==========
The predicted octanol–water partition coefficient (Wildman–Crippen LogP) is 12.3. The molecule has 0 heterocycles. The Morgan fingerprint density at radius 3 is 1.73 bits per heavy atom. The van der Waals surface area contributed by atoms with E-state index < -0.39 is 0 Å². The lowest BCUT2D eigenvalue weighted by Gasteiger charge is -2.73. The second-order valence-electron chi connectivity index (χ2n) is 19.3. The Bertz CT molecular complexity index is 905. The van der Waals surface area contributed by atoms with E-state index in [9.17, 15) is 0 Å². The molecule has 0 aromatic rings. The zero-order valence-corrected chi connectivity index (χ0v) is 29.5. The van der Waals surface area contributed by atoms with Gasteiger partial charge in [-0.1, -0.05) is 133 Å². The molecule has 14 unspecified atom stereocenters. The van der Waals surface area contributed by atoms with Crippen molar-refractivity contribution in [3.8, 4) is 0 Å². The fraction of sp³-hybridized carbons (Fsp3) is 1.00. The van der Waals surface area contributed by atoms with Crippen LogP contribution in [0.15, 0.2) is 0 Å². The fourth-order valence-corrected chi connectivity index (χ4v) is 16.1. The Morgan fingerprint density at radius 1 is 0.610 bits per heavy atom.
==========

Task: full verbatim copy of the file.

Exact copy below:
The predicted octanol–water partition coefficient (Wildman–Crippen LogP) is 12.3. The molecule has 0 heterocycles. The Morgan fingerprint density at radius 3 is 1.73 bits per heavy atom. The van der Waals surface area contributed by atoms with E-state index < -0.39 is 0 Å². The lowest BCUT2D eigenvalue weighted by Gasteiger charge is -2.73. The second-order valence-electron chi connectivity index (χ2n) is 19.3. The Bertz CT molecular complexity index is 905. The van der Waals surface area contributed by atoms with E-state index in [9.17, 15) is 0 Å². The molecule has 0 aromatic rings. The zero-order valence-corrected chi connectivity index (χ0v) is 29.5. The van der Waals surface area contributed by atoms with Gasteiger partial charge in [-0.1, -0.05) is 133 Å². The molecule has 14 unspecified atom stereocenters. The van der Waals surface area contributed by atoms with Crippen molar-refractivity contribution in [3.8, 4) is 0 Å². The fraction of sp³-hybridized carbons (Fsp3) is 1.00. The van der Waals surface area contributed by atoms with Crippen LogP contribution in [0.15, 0.2) is 0 Å². The fourth-order valence-corrected chi connectivity index (χ4v) is 16.1. The Morgan fingerprint density at radius 1 is 0.610 bits per heavy atom.